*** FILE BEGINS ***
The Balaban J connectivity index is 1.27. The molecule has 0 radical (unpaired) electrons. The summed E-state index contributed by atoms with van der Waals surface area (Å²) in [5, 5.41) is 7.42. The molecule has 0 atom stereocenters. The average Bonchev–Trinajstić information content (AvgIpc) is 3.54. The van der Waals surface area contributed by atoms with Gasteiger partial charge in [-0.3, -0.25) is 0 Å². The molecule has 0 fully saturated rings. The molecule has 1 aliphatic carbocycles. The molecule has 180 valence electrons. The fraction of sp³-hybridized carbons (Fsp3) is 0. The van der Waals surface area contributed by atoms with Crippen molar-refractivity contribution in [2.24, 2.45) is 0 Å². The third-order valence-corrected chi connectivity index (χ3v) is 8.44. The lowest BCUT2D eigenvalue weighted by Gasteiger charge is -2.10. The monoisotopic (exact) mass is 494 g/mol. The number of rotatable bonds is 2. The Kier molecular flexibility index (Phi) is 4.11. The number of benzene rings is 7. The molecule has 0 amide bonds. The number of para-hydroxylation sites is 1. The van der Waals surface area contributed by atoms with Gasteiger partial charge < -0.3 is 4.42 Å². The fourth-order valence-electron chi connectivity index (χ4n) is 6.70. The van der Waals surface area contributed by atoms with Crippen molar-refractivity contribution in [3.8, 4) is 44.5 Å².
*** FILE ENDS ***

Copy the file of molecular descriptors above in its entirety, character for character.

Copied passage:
The Balaban J connectivity index is 1.27. The molecule has 0 radical (unpaired) electrons. The summed E-state index contributed by atoms with van der Waals surface area (Å²) in [5, 5.41) is 7.42. The molecule has 0 atom stereocenters. The average Bonchev–Trinajstić information content (AvgIpc) is 3.54. The van der Waals surface area contributed by atoms with Gasteiger partial charge in [-0.3, -0.25) is 0 Å². The molecule has 0 fully saturated rings. The molecule has 1 aliphatic carbocycles. The molecule has 180 valence electrons. The fraction of sp³-hybridized carbons (Fsp3) is 0. The van der Waals surface area contributed by atoms with Crippen molar-refractivity contribution in [2.24, 2.45) is 0 Å². The third-order valence-corrected chi connectivity index (χ3v) is 8.44. The lowest BCUT2D eigenvalue weighted by Gasteiger charge is -2.10. The monoisotopic (exact) mass is 494 g/mol. The number of rotatable bonds is 2. The Kier molecular flexibility index (Phi) is 4.11. The number of benzene rings is 7. The molecule has 0 amide bonds. The number of para-hydroxylation sites is 1. The van der Waals surface area contributed by atoms with Gasteiger partial charge < -0.3 is 4.42 Å². The fourth-order valence-electron chi connectivity index (χ4n) is 6.70. The van der Waals surface area contributed by atoms with Crippen molar-refractivity contribution in [3.8, 4) is 44.5 Å².